But even with the emission laws, the quickest Alfasud ever was soon released. The 1.5 twin carb Ti model of the type pictured in this story was manufactured only in 1983 and 1984 and featured a red-on-black grille, front spoiler and lively red and black interior colour scheme. Its 1490cc engine retained the same fundamental design as previous models but scored a compression ratio of 9.5:1, revised cylinder heads and a completely different induction system using twin dual-throat down-draft Weber carburettors. The use of multiple Webers showed how far the design concept had strayed from that initial government brief.

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With these changes, the engine made 70kW (95hp) at 5800rpm and 130Nm (94lb/ft)at 4000rpm, while Alfa Romeo's maximum recommended engine speed was 6250rpm. The specific power output extracted from the normally aspirated engine is amazingly high for one from that era - 47kW (63hp) per litre.

The engine really came into its element over 3500rpm and despite the twin carb Sud having slightly taller gearing than previous cars, there was still sufficient torque at low revs to haul the light body with ease. The snappy car dashed to 100km/h (62mph) in 11.7 seconds and covered the quarter mile in 17.9 seconds, while top speed was around 180km/h (112mph).

These days that's nothing startling of course - you need to look at how fast the Sud's contemporaries were to get the feel for what was then very good performance indeed. As a guide, a Holden Gemini from the same year covered the quarter mile in 20.0 seconds, as did a Honda Civic! The revolutionary Cordia Turbo was still a year away from torque-steering down the strip in 16 seconds, its turbo and EFI a whole new story...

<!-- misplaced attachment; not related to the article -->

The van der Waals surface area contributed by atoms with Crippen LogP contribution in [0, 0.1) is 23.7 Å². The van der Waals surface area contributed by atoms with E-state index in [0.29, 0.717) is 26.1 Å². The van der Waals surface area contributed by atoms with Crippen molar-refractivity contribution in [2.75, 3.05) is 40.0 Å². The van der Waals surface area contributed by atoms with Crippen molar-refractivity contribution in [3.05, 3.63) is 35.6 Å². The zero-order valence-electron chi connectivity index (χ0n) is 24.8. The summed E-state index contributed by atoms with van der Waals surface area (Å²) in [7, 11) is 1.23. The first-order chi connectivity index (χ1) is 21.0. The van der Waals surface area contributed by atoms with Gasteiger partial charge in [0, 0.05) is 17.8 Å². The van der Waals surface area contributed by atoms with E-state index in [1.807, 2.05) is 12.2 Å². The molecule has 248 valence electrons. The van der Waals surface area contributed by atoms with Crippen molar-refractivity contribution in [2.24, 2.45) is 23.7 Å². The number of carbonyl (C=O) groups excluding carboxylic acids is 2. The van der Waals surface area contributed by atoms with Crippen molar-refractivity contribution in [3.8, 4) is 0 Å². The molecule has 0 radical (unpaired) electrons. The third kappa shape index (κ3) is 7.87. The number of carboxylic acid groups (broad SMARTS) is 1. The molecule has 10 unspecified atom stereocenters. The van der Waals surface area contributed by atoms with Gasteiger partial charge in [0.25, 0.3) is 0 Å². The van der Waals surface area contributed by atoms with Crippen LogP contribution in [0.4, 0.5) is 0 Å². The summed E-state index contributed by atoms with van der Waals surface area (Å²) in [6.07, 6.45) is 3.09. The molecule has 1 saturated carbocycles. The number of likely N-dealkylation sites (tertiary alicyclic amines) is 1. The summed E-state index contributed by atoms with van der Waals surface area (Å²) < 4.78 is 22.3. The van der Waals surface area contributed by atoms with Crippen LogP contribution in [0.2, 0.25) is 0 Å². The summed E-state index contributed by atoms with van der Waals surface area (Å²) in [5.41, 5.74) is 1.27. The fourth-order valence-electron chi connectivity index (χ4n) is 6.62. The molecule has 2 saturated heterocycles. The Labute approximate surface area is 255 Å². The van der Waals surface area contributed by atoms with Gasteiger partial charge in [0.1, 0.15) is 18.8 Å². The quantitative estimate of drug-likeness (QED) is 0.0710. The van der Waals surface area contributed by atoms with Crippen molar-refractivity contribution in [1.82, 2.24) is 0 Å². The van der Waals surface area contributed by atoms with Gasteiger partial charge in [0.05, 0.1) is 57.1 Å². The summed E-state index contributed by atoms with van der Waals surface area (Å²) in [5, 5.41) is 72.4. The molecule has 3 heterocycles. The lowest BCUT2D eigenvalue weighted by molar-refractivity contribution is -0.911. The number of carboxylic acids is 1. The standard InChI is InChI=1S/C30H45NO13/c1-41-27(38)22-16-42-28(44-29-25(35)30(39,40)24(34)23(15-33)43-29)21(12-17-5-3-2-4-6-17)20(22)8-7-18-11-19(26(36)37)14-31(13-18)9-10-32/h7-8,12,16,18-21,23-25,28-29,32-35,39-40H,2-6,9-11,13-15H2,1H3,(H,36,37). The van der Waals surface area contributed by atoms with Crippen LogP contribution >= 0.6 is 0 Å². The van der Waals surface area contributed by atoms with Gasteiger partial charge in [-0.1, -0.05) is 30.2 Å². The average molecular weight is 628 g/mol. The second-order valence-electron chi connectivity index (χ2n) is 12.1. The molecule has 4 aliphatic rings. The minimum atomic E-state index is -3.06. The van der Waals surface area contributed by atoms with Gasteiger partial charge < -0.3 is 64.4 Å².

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As with all 'Suds, rack and pinion steering guided the car at a time when most other manufacturers were still trying to devise methods of minimising slop in recirculating ball systems. The car rode on classic Alfa style 14 inch alloy wheels and wide 185 Pirelli P6s for maximum grip. Combining light weight, good torque, excellent chassis dynamics and stability, the twin carb Ti had motoring journos getting emotional: "The darlings of enthusiasts", "It's a sheer delight" and one tester was even "spurred on with auditory senses tickled by the sporty exhaust note...".

Still regarded as one of the most capable FWD packages ever, the car's brilliant steering enabled the driver to place it on a perfect line through a corner with the suspension obediently maintaining that line. Holding neutral through the turn, the car could pull itself out from the apex strongly (so long as engine revs were up) - making it a quick point-to-point car.

For a car of such compact dimensions, the Alfa exhibited excellent use of space. In fact, the interior is actually larger in some dimensions than the next-size-up Australian Holden Camira! Four people could be seated in the car, with adequate amounts of head and leg room all round. However, getting into and out of the rear seat posed a problem in the 2-door Ti.

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Instrumentation was very good, with the exception of the oil pressure and water temperature gauges which were out of sight on the centre console. A tachometer was of course standard.

The most common criticisms were of a heavy gear operation and a build quality that wasn't up to some other manufacturers' standards, with little bits and pieces often coming unstuck. Thankfully, the rust problem which plagued earlier models was solved with the twin carb Ti with better quality steel used. The driving position too, remained suited for those with long arms and short legs.

But that was all part of the charm...

Thanks to Steve Muller for access to the car.